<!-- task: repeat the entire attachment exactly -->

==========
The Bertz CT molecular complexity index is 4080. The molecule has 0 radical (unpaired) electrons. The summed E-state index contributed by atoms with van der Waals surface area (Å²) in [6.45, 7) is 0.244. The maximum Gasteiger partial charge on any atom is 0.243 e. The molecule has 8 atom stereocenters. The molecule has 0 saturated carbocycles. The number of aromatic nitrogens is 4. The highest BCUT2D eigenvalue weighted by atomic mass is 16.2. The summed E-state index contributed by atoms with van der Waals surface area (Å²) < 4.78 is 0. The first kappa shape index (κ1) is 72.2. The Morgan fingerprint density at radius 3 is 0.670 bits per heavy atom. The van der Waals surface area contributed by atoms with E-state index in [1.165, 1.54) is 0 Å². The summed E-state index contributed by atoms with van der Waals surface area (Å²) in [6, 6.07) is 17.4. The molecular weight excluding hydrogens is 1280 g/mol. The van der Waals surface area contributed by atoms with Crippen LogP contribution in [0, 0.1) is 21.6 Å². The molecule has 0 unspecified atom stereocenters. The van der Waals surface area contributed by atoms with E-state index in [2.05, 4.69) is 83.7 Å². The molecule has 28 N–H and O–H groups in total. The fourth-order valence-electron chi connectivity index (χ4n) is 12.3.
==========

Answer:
The Bertz CT molecular complexity index is 4080. The molecule has 0 radical (unpaired) electrons. The summed E-state index contributed by atoms with van der Waals surface area (Å²) in [6.45, 7) is 0.244. The maximum Gasteiger partial charge on any atom is 0.243 e. The molecule has 8 atom stereocenters. The molecule has 0 saturated carbocycles. The number of aromatic nitrogens is 4. The highest BCUT2D eigenvalue weighted by atomic mass is 16.2. The summed E-state index contributed by atoms with van der Waals surface area (Å²) < 4.78 is 0. The first kappa shape index (κ1) is 72.2. The Morgan fingerprint density at radius 3 is 0.670 bits per heavy atom. The van der Waals surface area contributed by atoms with E-state index in [1.165, 1.54) is 0 Å². The summed E-state index contributed by atoms with van der Waals surface area (Å²) in [6, 6.07) is 17.4. The molecular weight excluding hydrogens is 1280 g/mol. The van der Waals surface area contributed by atoms with Crippen LogP contribution in [0, 0.1) is 21.6 Å². The molecule has 0 unspecified atom stereocenters. The van der Waals surface area contributed by atoms with E-state index in [2.05, 4.69) is 83.7 Å². The molecule has 28 N–H and O–H groups in total. The fourth-order valence-electron chi connectivity index (χ4n) is 12.3.